Maurizio Ferraris is one of the best-known and most important Italian philosophers writing today. A former student of Gianni Vattimo and collaborator with Jacques Derrida—he is perhaps best known to Anglophone audiences for their co-edited Taste for the Secret (Il gusto del segreto, first published in Italian in 1997)—Ferraris has been a longstanding professor of philosophy in the Department of Literature and Philosophy at the University of Turin. His work for some thirty years, dating to the early 1980s, developed through important interventions and reinterpretations of hermeneutics and then poststructuralist philosophy. (See a list of his dozens of works here.)
Peter Gratton, of the Department of Philosophy at Memorial University of Newfoundland, is a former co-editor and current editorial board member of Society and Space. His most recent book is Speculative Realism: Problems and Prospects (Bloomsbury, 2014), and he runs the blog Philosophy in a Time of Error.
The focus of the relatively short interview below is to introduce the controversial turn in Ferraris’ work to what he dubs a “new realism,” which finds him a kindred spirit to the speculative realists (Iain Hamilton Grant and Graham Harman have written forwards to the two English translations of his works this past year), as well as Markus Gabriel, whose realist theory of fields of sense has already made a mark in Germany, Italy, and elsewhere. Thanks to Sarah De Sanctis for translating the answers below.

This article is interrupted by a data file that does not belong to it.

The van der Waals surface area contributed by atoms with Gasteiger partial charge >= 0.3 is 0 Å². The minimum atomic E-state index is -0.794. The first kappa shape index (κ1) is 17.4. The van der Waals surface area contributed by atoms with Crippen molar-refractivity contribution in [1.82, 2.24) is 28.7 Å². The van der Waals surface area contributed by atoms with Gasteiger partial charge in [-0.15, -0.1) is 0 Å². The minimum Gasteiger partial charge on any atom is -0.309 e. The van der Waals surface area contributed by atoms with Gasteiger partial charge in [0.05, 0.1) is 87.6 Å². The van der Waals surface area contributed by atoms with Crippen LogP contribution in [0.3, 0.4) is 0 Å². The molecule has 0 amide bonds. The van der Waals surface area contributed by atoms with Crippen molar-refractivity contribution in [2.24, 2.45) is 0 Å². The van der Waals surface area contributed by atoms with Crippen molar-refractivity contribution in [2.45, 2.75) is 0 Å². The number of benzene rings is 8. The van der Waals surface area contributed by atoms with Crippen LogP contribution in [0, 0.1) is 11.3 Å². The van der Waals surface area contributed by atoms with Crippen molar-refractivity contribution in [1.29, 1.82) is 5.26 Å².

Peter Gratton: Both the Manifesto and Introduction are clearly written and often humorous expositions of your “new realism” (you are also well served by an able translator), but for readers who have not had the chance to find these works yet, I thought I’d first ask you to summarize what you mean by your “new realism” and how it would be differentiated by previous realisms.
Maurizio Ferraris: My realism differs from previous ones only because it specifically reacts to postmodernism. Other forms of realism reacted to other forms of antirealism: to name one, for example, the 1912 American new realism criticized neo-Kantianism. Each realism has its own anti-realism and responds to specific historical circumstances. As per my new realism, it reacts against the indiscriminate constructivism typical of postmodernism. There was a time when, so to speak, everything, including lakes and mountains, was taken to be socially constructed. Now, I have no difficulty in admitting that, say, an invoice is socially constructed; perhaps in some ways (not all) things like charisma or beauty are socially constructed, too. However, lakes and mountains certainly aren’t: it makes no sense, and to say (or even just suggest) this is to deprive philosophy of all seriousness, turning it into a futile fairy tale.
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